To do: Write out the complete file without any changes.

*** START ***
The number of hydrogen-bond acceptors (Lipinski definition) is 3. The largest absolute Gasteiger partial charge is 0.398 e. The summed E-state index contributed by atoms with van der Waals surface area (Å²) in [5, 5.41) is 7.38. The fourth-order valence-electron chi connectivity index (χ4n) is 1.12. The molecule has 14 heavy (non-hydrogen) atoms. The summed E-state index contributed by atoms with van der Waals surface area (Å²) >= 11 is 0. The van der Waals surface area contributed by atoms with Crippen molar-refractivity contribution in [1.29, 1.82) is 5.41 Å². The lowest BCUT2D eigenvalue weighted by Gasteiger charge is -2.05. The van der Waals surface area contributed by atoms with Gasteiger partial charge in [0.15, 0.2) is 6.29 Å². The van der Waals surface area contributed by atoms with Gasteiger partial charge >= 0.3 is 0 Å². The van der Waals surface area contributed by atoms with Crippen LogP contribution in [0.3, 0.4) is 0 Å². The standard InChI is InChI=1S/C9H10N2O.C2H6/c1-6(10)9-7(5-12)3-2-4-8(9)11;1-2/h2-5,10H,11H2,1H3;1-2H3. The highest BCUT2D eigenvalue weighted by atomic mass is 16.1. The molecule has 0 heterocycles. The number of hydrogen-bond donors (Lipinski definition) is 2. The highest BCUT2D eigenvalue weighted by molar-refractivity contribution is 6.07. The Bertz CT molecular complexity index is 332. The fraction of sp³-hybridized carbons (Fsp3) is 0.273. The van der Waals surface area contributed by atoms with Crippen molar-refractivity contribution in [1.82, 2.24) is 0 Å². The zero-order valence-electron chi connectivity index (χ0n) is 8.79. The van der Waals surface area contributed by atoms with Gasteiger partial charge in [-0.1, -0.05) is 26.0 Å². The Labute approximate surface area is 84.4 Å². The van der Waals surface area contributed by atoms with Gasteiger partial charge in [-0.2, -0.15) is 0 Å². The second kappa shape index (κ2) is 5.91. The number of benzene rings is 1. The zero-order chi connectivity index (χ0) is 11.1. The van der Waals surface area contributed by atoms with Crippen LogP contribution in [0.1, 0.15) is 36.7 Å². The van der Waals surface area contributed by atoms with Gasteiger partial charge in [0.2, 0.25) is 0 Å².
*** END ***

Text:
The number of hydrogen-bond acceptors (Lipinski definition) is 3. The largest absolute Gasteiger partial charge is 0.398 e. The summed E-state index contributed by atoms with van der Waals surface area (Å²) in [5, 5.41) is 7.38. The fourth-order valence-electron chi connectivity index (χ4n) is 1.12. The molecule has 14 heavy (non-hydrogen) atoms. The summed E-state index contributed by atoms with van der Waals surface area (Å²) >= 11 is 0. The van der Waals surface area contributed by atoms with Crippen molar-refractivity contribution in [1.29, 1.82) is 5.41 Å². The lowest BCUT2D eigenvalue weighted by Gasteiger charge is -2.05. The van der Waals surface area contributed by atoms with Gasteiger partial charge in [0.15, 0.2) is 6.29 Å². The van der Waals surface area contributed by atoms with Gasteiger partial charge >= 0.3 is 0 Å². The van der Waals surface area contributed by atoms with Crippen LogP contribution in [0.3, 0.4) is 0 Å². The standard InChI is InChI=1S/C9H10N2O.C2H6/c1-6(10)9-7(5-12)3-2-4-8(9)11;1-2/h2-5,10H,11H2,1H3;1-2H3. The highest BCUT2D eigenvalue weighted by atomic mass is 16.1. The molecule has 0 heterocycles. The number of hydrogen-bond donors (Lipinski definition) is 2. The highest BCUT2D eigenvalue weighted by molar-refractivity contribution is 6.07. The Bertz CT molecular complexity index is 332. The fraction of sp³-hybridized carbons (Fsp3) is 0.273. The van der Waals surface area contributed by atoms with Crippen molar-refractivity contribution in [1.82, 2.24) is 0 Å². The zero-order valence-electron chi connectivity index (χ0n) is 8.79. The van der Waals surface area contributed by atoms with Gasteiger partial charge in [-0.1, -0.05) is 26.0 Å². The Labute approximate surface area is 84.4 Å². The van der Waals surface area contributed by atoms with Gasteiger partial charge in [-0.2, -0.15) is 0 Å². The second kappa shape index (κ2) is 5.91. The number of benzene rings is 1. The zero-order chi connectivity index (χ0) is 11.1. The van der Waals surface area contributed by atoms with Crippen LogP contribution in [0.1, 0.15) is 36.7 Å². The van der Waals surface area contributed by atoms with Gasteiger partial charge in [0.2, 0.25) is 0 Å².